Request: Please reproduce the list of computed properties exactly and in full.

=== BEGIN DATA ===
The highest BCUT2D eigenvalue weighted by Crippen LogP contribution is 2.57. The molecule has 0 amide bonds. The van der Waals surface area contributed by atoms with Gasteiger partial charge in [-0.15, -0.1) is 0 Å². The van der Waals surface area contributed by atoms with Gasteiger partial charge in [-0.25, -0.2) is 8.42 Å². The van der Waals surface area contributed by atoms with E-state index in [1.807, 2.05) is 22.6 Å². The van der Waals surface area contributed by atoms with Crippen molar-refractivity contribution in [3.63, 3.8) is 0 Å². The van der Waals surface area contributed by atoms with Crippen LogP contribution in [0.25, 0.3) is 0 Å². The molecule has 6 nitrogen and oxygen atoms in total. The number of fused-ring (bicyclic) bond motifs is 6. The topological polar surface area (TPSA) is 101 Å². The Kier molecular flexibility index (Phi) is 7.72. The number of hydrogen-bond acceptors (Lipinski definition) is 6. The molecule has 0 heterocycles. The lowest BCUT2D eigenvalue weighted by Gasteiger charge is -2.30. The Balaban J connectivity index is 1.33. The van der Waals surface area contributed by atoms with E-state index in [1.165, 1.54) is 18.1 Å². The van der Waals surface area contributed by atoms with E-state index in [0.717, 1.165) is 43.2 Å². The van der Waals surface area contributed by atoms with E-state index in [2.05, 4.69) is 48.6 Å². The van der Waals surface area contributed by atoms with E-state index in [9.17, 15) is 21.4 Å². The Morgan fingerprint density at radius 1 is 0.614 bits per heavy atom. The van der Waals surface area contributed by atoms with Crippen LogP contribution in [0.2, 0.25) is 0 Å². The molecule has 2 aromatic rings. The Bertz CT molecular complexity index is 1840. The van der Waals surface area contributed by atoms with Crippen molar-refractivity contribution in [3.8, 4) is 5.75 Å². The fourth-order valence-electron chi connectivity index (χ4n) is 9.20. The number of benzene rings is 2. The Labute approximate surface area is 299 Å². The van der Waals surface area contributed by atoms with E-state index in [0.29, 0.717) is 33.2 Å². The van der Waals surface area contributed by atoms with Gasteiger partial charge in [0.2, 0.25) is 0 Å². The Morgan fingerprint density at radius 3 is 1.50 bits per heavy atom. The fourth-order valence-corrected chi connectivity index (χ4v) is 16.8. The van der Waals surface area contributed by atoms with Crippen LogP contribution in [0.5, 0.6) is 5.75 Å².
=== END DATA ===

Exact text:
The highest BCUT2D eigenvalue weighted by Crippen LogP contribution is 2.57. The molecule has 0 amide bonds. The van der Waals surface area contributed by atoms with Gasteiger partial charge in [-0.15, -0.1) is 0 Å². The van der Waals surface area contributed by atoms with Gasteiger partial charge in [-0.25, -0.2) is 8.42 Å². The van der Waals surface area contributed by atoms with E-state index in [1.807, 2.05) is 22.6 Å². The van der Waals surface area contributed by atoms with Crippen molar-refractivity contribution in [3.63, 3.8) is 0 Å². The van der Waals surface area contributed by atoms with Crippen LogP contribution in [0.25, 0.3) is 0 Å². The molecule has 6 nitrogen and oxygen atoms in total. The number of fused-ring (bicyclic) bond motifs is 6. The topological polar surface area (TPSA) is 101 Å². The Kier molecular flexibility index (Phi) is 7.72. The number of hydrogen-bond acceptors (Lipinski definition) is 6. The molecule has 0 heterocycles. The lowest BCUT2D eigenvalue weighted by Gasteiger charge is -2.30. The Balaban J connectivity index is 1.33. The van der Waals surface area contributed by atoms with E-state index in [1.165, 1.54) is 18.1 Å². The van der Waals surface area contributed by atoms with E-state index in [0.717, 1.165) is 43.2 Å². The van der Waals surface area contributed by atoms with E-state index in [2.05, 4.69) is 48.6 Å². The van der Waals surface area contributed by atoms with E-state index in [9.17, 15) is 21.4 Å². The Morgan fingerprint density at radius 1 is 0.614 bits per heavy atom. The van der Waals surface area contributed by atoms with Crippen LogP contribution in [0.2, 0.25) is 0 Å². The molecule has 2 aromatic rings. The Bertz CT molecular complexity index is 1840. The van der Waals surface area contributed by atoms with Crippen molar-refractivity contribution in [3.8, 4) is 5.75 Å². The fourth-order valence-electron chi connectivity index (χ4n) is 9.20. The number of benzene rings is 2. The Labute approximate surface area is 299 Å². The van der Waals surface area contributed by atoms with E-state index in [0.29, 0.717) is 33.2 Å². The van der Waals surface area contributed by atoms with Gasteiger partial charge in [0.2, 0.25) is 0 Å². The Morgan fingerprint density at radius 3 is 1.50 bits per heavy atom. The fourth-order valence-corrected chi connectivity index (χ4v) is 16.8. The van der Waals surface area contributed by atoms with Crippen LogP contribution in [0.5, 0.6) is 5.75 Å².